Drain the meat from the marinade before cooking or it will boil rather than crisp up.
How to Use as Salad Dressing
I love this Asian marinade because it also doubles as a fantastic Asian salad dressing.
You can prep it ahead and store it in a mason jar in the fridge. Just shake it up well before using on a salad.
I think it makes an amazing pasta salad dressing but you could also use it with lettuce, tomatoes, bell peppers, shredded carrots, green onions, or any other salad veggies you love.
As I mentioned, my base recipe is not spicy at all. It has lots of flavor but is more savory-sweet.
You could make several fun variations:
- Spicy Asian Marinade: Add a teaspoon of crushed red pepper flakes or a squeeze or two of sriracha sauce or even a teaspoon of wasabi sauce.
- Ginger Asian Marinade: I used just a pinch of dried ginger in this recipe but if you're a big ginger lover, use grated fresh ginger and add a heaping tablespoon.
- Asian BBQ Marinade: For even more flavor, get a bottle of Bachan's Japanese BBQ sauce and use it in place of the regular soy sauce in the recipe. I tried it recently after a trip to Costco and it is one of our new favorite condiments.
My favorite way to use this recipe is to marinate boneless skinless chicken tenderloins and then use half the dressing to finish the Asian chicken pasta salad.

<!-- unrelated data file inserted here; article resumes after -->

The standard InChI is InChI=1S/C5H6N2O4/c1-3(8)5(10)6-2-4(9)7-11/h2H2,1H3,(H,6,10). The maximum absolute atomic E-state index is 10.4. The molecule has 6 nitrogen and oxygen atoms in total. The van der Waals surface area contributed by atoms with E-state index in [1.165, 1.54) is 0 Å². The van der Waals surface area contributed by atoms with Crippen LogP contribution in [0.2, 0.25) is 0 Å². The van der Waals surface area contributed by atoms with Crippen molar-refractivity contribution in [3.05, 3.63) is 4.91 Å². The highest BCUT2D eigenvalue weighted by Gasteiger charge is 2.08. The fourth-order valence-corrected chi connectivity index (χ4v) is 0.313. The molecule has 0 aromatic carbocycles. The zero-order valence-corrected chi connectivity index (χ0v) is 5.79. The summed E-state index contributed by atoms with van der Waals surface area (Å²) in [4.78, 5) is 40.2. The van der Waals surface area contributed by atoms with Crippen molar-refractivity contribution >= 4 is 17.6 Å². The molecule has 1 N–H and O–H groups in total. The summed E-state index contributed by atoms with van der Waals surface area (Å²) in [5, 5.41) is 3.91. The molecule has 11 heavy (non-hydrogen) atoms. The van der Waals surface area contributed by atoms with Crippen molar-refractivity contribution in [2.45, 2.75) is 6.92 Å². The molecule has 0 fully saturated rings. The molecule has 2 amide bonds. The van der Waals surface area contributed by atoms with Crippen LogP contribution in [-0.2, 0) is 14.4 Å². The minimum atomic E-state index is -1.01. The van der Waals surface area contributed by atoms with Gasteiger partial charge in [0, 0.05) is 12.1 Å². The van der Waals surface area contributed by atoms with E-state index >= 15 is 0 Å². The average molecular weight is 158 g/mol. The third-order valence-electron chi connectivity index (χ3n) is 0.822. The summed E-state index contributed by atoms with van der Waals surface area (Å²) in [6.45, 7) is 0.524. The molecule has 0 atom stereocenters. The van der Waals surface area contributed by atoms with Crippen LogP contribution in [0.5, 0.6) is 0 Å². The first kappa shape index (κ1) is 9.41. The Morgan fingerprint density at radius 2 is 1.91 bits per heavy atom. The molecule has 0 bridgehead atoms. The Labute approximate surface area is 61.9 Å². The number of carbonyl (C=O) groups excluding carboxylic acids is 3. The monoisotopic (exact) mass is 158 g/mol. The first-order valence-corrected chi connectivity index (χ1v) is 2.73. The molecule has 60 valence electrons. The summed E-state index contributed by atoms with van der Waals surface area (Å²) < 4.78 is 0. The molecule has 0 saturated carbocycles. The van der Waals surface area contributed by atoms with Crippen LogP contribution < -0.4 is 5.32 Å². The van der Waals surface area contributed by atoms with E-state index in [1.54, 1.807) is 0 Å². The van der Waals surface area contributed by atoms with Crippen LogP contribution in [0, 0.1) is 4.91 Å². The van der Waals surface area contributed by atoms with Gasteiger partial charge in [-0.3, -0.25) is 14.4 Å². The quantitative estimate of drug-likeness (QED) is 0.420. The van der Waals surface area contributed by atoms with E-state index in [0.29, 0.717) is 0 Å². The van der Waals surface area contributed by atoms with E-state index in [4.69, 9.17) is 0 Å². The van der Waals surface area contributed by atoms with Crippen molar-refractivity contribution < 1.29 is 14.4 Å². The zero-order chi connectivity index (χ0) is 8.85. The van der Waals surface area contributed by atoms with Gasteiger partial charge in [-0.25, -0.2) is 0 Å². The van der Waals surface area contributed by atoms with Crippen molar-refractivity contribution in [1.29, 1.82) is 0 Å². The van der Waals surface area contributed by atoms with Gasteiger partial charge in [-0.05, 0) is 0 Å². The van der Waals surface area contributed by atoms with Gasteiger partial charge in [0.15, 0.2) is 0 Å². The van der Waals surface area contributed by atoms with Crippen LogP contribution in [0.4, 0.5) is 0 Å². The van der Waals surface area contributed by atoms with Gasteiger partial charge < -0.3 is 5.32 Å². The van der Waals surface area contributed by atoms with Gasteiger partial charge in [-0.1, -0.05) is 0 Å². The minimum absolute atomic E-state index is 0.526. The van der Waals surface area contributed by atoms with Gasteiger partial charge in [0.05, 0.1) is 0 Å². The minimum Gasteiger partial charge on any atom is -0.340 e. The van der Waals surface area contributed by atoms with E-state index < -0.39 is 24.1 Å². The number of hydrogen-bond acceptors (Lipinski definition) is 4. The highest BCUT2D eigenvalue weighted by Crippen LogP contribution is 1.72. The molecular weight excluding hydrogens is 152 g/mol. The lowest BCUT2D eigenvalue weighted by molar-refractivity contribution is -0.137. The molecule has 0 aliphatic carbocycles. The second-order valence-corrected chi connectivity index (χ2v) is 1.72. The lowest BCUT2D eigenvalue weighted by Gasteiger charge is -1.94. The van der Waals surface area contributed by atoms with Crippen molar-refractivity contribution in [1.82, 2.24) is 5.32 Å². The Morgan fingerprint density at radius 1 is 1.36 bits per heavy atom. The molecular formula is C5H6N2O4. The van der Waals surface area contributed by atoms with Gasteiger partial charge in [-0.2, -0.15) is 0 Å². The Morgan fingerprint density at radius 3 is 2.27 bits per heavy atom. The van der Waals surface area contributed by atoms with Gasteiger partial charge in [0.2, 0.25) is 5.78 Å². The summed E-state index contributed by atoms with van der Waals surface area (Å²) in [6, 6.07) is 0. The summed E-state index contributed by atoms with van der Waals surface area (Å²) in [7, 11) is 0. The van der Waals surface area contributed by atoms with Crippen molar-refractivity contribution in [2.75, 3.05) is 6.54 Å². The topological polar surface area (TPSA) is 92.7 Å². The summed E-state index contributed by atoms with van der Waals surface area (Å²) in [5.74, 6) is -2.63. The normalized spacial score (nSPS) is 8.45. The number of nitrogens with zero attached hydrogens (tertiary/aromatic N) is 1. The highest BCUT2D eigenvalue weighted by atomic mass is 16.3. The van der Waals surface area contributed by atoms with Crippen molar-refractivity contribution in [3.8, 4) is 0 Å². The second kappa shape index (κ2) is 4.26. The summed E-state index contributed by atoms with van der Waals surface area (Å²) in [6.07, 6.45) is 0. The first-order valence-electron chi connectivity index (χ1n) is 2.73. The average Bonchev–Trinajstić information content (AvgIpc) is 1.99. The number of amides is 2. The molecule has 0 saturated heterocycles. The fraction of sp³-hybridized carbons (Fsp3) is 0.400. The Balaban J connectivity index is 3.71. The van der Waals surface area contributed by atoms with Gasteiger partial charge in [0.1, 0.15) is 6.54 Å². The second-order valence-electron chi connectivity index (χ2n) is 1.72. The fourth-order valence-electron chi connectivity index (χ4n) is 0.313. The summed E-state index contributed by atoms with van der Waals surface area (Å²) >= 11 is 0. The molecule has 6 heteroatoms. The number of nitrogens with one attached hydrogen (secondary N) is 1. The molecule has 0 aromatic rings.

I make a big batch on Sunday and then my daughter takes it for school lunches for several days. It is something different than her usual sandwich and is so filled with fresh veggies!
You could also use this Asian lime vinaigrette to dress a green leaf salad with yummy Asian salad toppings.
The Asian marinade can be kept in a mason jar or similar air tight container in the fridge for up to one week.
If you want to meal prep, you could also use it to marinate chicken, fish, or pork and then freeze it in a freezer-safe container. As the protein thaws, it will marinate and be perfect for cooking when you are.
- ¼ cup canola oil
- ¼ cup white vinegar or rice wine vinegar
- ¼ cup soy sauce
- 2 tablespoon chili sesame oil
- Juice from ½ lime
- 6 tablespoon brown sugar
- ½ teaspoon ground ginger
- 1 teaspoon minced garlic
- Sprinkle of salt & pepper
- Whisk together all the ingredients for the marinade / salad dressing together in a small bowl. Store in an air tight container in the fridge for up to 1 week.
Suggested Uses:This Asian marinade pairs well with chicken, fish, or pork. Let the protein marinate for at least 30 minutes before cooking. It also makes a great salad dressing for green salads or pasta salads. Whisk well or shake the mason jar container well before using to dress a salad.
Safety Note:Never let leftover marinade that has come into contact with raw meat be used as a salad dressing. If you plan to use some to dress a salad, divide the recipe and set aside the salad dressing before marinating your meat.